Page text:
22 Karen refugees to arrive today
The government said that the group, which comprises four families - 11 adults and 11 children - fled Myanmar and had been living in the Mae La refugee camp in Thailand. They will arrive at Incheon International Airport this morning.
“I heard the education environment in Korea is superb,” said Kh Too, 43, one of the men in the group, who lost his right foot in an accident in 2006 while cutting down trees. “I hope for nothing but good teachers for my children.”
Kh Too fled Myanmar in 1993 to escape oppression from the country’s military junta, which persecuted Karen people and other ethnic minority groups.
He sought political asylum in Thailand with his wife and now lives with five children and a relative. The camp has about 40,000 refugees, and 93 percent of them are Karen.
A Justice Ministry official in charge of the resettlement said that electricity, toilets and water in the camp were limited.
Their entry marks the first time Korea has accepted refugees through the resettlement program under the Office of the United Nations High Commissioner for Refugees (UNHCR), which supports the transfer of refugees from asylum states to a third country.
South Korea was the first country in Asia in 2013 to enforce the Refugee Act, which stipulates that the government will accept refugees through the UN-led program.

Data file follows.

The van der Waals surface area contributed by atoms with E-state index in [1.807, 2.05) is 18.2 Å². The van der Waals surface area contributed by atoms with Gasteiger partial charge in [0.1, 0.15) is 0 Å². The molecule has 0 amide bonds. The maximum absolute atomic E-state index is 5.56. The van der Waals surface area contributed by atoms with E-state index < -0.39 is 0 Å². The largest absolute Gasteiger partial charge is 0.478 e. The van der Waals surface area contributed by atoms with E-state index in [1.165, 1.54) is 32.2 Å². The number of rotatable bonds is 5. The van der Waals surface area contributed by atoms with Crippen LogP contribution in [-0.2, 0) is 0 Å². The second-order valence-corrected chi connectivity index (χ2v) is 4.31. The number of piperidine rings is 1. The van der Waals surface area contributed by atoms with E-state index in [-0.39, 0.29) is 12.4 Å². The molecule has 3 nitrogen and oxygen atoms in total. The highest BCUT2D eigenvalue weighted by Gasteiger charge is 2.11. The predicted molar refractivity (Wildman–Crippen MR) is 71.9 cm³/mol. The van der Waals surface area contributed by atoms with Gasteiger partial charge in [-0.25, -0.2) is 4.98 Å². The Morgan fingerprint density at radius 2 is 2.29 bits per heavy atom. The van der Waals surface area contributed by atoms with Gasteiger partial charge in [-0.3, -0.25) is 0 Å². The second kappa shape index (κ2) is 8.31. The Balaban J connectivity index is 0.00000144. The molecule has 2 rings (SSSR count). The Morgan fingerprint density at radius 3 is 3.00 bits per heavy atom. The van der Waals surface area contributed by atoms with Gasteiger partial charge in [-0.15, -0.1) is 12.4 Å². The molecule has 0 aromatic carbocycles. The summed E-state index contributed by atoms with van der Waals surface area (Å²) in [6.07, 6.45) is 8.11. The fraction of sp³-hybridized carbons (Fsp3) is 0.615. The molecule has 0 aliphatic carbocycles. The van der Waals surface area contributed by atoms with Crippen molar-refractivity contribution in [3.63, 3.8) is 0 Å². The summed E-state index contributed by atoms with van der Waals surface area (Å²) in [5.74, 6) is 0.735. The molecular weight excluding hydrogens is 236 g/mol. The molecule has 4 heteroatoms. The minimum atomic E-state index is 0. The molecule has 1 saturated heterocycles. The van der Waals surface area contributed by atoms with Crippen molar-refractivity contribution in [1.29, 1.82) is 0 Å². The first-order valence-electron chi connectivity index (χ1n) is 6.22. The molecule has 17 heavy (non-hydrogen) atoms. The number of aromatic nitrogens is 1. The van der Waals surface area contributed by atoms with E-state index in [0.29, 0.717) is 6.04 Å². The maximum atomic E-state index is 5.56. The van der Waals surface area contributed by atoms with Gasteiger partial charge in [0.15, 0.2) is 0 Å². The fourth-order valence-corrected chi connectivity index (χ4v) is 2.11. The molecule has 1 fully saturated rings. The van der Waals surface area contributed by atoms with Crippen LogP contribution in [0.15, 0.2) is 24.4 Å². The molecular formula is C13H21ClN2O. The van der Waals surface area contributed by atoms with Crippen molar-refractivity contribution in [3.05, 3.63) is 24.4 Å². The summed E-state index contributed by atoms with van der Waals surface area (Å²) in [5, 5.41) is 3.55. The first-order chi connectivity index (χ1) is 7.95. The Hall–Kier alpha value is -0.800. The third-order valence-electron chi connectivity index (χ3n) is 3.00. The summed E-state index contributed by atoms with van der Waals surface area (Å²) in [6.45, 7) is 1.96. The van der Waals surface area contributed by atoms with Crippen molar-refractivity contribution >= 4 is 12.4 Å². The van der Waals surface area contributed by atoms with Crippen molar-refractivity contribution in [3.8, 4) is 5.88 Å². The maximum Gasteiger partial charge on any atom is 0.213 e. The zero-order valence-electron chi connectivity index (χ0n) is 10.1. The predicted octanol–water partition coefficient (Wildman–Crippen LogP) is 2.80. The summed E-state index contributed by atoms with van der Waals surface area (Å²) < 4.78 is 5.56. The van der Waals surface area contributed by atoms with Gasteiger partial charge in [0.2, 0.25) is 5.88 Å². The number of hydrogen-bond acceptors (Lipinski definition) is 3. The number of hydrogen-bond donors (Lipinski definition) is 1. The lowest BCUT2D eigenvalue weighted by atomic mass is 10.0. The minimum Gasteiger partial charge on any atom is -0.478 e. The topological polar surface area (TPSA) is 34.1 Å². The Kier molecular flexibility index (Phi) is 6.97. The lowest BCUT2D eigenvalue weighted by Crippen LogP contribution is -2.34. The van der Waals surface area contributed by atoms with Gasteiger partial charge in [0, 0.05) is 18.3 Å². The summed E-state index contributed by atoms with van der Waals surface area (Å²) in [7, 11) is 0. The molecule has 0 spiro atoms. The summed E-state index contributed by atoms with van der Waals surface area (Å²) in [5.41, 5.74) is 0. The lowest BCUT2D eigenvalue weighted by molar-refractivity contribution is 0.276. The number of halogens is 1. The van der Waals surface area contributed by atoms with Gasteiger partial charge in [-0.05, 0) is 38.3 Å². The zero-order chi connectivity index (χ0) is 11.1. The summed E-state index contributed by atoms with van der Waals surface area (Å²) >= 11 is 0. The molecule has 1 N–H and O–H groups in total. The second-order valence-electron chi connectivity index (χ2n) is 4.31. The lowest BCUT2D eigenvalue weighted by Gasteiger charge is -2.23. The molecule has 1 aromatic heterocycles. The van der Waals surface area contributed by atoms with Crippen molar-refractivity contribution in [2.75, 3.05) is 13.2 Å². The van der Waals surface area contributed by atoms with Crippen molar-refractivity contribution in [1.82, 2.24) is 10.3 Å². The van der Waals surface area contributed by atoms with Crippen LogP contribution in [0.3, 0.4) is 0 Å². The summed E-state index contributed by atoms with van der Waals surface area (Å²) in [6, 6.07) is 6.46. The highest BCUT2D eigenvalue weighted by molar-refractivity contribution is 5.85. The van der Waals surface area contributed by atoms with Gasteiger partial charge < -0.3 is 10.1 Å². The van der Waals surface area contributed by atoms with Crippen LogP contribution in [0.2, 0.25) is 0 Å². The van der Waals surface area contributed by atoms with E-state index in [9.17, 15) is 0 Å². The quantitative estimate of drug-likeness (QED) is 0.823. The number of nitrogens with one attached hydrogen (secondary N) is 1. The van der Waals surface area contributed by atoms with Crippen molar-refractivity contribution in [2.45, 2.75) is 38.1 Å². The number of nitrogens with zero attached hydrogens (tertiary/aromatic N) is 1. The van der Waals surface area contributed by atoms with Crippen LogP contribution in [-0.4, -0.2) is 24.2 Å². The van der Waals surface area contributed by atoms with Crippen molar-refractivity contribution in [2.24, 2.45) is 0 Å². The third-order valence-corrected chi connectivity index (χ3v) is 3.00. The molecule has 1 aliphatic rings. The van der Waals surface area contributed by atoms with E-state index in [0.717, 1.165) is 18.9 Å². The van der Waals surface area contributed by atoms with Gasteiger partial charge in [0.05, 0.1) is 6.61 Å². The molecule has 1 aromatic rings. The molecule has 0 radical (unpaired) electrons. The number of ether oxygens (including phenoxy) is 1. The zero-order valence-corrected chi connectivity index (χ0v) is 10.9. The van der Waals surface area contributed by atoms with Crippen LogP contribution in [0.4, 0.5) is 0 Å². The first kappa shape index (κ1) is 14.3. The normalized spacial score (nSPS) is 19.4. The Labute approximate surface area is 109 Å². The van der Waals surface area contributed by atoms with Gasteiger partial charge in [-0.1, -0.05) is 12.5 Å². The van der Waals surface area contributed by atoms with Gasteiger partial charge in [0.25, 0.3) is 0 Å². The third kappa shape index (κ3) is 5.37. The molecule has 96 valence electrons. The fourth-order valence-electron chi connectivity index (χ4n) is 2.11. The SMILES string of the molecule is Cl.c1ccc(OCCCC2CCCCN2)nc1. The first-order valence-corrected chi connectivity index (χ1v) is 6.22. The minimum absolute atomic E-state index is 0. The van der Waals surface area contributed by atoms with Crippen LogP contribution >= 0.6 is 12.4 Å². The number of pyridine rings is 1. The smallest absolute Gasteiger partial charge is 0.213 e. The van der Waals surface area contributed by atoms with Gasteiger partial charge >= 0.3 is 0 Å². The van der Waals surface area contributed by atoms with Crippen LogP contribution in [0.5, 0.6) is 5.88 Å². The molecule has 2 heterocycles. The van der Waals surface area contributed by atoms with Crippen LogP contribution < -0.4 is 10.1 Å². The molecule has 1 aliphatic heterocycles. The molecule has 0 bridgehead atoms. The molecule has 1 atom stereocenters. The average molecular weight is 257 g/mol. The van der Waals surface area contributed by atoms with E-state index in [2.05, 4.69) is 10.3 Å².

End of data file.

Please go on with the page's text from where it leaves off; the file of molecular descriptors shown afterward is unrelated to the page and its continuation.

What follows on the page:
The Justice Ministry said in April that it would accommodate 30 refugees annually in the next three years as part of a pilot program.
The 22 refugees from Myanmar have already gone through several steps of a thorough screening process.
In August, the ministry reviewed a list of refugees recommended for resettlement in Korea, whose identities and backgrounds were checked by the National Intelligence Service.
Selected refugees were questioned and underwent medical examinations in October, and travel permits were granted in December by the Korean Embassy in Thailand.
The 22 Karen refugees will be granted refugee status and F-2 visas under the care of the Korea Immigration Service, and receive job training and Korean-language courses.
As of the end of October, South Korea had approved 531 applications for refugee status.
According to data by the immigration service, the number of applicants seeking refugee status here has surged over the past two years since the introduction of the Refugee Act.
In 2014, the number of people who applied for refugee status increased by 80 percent to 2,896 from a year earlier.
In 2014, the Justice Ministry granted refugee status to 94 asylum-seekers, or 5.3 percent of the 1,778 people it reviewed.
BY JANG HYEOK-JIN, KIM SO-HEE [firstname.lastname@example.org]